UAW members show support for a strong contract

UAW Local 51 members take part in a practice picket in Detroit on August 23, 2023 in preparation for the union's strike at GM, Ford, and Stellantis plants.

(Photo: UAW/Twitter)

The UAW’s Game Changer: The Right to Strike Over Mass Layoffs

This historic victory could have significant benefits for all working people.

The United Auto Workers has scored major victories in its new contracts with the Big Three automakers: GM, Ford, and Stellantis. Not only did the union win massive wage increases and other critical demands, but it also won the virtually unheard of right to strike over plant closures. This historic victory could have significant benefits for all working people.

Since the dawn of capitalism, plant closings and mass layoffs have disrupted working-class lives. The problem rapidly accelerated when Republican and Democratic administrations, starting with Reagan in 1980, freed Wall Street from regulations that discouraged job-killing leveraged corporate takeovers and stock buybacks. While researching my upcoming book, Wall Street’s War on Workers, we found that more than 30 million workers have been subjected to mass layoffs since 1996.

The auto industry was one of the first to institute mass layoffs as mismanagement and stiff competition from abroad in the 1970s cut into the Big Three’s market share. Until this recent UAW contract, unions mostly had been unable to stop mass layoffs. Instead, they only had the contractual right to conduct “effects bargaining,” negotiating to secure severance payments for the workers who would be let go. Even if they had wanted to strike, in most cases it would have been prohibited by their contracts.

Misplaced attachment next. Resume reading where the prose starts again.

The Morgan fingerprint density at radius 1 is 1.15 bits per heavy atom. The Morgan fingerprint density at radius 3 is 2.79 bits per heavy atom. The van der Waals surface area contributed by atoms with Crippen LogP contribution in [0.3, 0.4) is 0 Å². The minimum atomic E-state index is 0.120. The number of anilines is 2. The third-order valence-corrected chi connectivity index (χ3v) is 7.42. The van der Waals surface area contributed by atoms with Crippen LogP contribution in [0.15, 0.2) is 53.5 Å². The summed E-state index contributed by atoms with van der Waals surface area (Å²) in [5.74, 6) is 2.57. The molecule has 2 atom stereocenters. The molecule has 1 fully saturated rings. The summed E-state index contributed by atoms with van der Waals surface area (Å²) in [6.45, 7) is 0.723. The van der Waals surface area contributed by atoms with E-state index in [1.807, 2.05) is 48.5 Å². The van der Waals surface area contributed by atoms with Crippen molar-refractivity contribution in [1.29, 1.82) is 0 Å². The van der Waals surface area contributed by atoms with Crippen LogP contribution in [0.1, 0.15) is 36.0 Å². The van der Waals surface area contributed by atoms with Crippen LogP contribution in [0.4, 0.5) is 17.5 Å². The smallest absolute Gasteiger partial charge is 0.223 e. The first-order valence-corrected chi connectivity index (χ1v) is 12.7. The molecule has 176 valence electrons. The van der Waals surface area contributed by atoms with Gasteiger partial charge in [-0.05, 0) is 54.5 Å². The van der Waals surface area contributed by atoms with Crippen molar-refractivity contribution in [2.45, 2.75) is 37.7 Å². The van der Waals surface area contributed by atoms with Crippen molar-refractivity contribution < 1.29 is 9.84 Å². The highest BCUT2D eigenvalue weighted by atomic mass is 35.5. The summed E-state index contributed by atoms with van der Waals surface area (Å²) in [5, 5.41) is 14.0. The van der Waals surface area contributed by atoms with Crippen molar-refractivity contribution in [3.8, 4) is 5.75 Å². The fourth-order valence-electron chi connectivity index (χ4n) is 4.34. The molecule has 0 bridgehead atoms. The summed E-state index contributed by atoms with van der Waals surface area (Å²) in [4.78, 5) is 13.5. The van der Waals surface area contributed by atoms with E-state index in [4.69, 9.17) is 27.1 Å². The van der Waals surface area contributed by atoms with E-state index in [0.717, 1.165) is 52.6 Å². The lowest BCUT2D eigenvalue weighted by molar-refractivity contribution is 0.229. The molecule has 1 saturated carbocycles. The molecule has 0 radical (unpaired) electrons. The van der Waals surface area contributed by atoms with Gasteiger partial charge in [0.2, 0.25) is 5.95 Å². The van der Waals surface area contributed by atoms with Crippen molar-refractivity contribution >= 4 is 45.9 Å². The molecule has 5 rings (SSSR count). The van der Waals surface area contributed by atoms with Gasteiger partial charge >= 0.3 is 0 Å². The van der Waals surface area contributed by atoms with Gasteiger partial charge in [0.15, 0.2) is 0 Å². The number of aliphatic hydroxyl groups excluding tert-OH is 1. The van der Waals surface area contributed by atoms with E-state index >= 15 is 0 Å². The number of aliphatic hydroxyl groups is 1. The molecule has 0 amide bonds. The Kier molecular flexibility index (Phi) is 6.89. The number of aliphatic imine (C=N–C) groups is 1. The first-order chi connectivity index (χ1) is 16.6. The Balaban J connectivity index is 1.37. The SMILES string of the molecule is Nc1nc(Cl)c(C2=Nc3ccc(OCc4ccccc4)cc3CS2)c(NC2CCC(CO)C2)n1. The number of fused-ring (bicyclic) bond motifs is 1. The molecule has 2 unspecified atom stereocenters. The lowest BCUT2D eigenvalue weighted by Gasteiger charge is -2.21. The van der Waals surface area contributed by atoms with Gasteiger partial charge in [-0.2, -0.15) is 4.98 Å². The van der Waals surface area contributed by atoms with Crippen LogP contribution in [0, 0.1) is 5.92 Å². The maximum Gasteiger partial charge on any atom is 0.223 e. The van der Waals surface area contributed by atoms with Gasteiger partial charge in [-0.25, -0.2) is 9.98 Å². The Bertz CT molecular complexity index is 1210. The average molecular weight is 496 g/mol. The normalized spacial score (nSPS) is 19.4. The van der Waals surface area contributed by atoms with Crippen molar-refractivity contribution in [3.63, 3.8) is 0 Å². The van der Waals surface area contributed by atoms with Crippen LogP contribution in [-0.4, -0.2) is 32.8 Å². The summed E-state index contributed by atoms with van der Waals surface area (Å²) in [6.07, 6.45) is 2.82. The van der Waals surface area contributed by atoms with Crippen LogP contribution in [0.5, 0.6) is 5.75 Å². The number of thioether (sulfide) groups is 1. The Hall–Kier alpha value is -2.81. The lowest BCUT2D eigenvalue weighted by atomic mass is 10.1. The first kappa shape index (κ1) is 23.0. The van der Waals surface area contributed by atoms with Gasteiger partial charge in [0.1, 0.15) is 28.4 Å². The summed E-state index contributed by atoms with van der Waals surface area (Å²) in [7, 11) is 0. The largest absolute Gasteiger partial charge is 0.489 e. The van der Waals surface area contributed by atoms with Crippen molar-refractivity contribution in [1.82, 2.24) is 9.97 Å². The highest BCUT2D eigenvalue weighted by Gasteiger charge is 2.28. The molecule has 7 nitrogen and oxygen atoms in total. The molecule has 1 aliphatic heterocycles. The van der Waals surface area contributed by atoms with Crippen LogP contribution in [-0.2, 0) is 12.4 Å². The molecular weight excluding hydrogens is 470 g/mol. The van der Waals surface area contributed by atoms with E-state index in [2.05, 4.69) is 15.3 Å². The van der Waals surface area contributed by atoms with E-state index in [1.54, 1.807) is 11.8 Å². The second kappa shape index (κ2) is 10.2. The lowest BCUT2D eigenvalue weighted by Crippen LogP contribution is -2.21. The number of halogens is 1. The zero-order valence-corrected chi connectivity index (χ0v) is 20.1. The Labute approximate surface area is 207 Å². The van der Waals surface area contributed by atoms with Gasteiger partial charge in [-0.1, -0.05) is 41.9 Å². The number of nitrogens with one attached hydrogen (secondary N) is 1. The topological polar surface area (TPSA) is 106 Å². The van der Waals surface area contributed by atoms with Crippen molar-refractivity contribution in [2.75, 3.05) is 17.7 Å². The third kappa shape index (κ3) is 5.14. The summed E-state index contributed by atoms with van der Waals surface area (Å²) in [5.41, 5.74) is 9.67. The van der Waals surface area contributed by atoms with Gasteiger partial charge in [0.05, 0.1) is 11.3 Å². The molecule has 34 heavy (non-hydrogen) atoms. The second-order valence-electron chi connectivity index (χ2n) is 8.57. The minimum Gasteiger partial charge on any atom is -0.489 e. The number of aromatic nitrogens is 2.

The UAW has changed that game. If GM or Ford or Stellantis decide to shut down a facility going forward, they will now be forced to think twice. Is the risk of a national strike that could cost them billions, worth the short-term savings that come with layoffs? Or might it make more sense to find another use for the facility and keep everyone working? The new UAW contracts with the Big Three bring this entirely new financial dynamic into the mass layoff game. Already, Stellantis has agreed to reopen its plant in Belvidere, Illinois, and rehire all 1,200 laid-off workers there.

As Stellantis just demonstrated by reopening its Belvidere facility, large corporations are far more flexible than their public rhetoric suggests.

But doesn’t forcing the companies to keep those workers employed weaken them and make them less competitive? That’s what corporations always claim… at least until persuaded and pressured to do otherwise. However, corporate leaders know that mass layoffs often have little to do with production and sales. In many cases, mass layoffs are used to squeeze more cash out of the company to finance stock buybacks – a legalized form of stock manipulation that enriches top corporate officials and Wall Street stock-sellers (see Mass Layoff Capitalism). For example, in the last 12 years, GM has poured more than $21 billion into stock buybacks. No one knows for certain how many jobs were lost to help finance those buybacks, but the number is certainly significant. In 2015 alone, the company laid off 14,000 employees.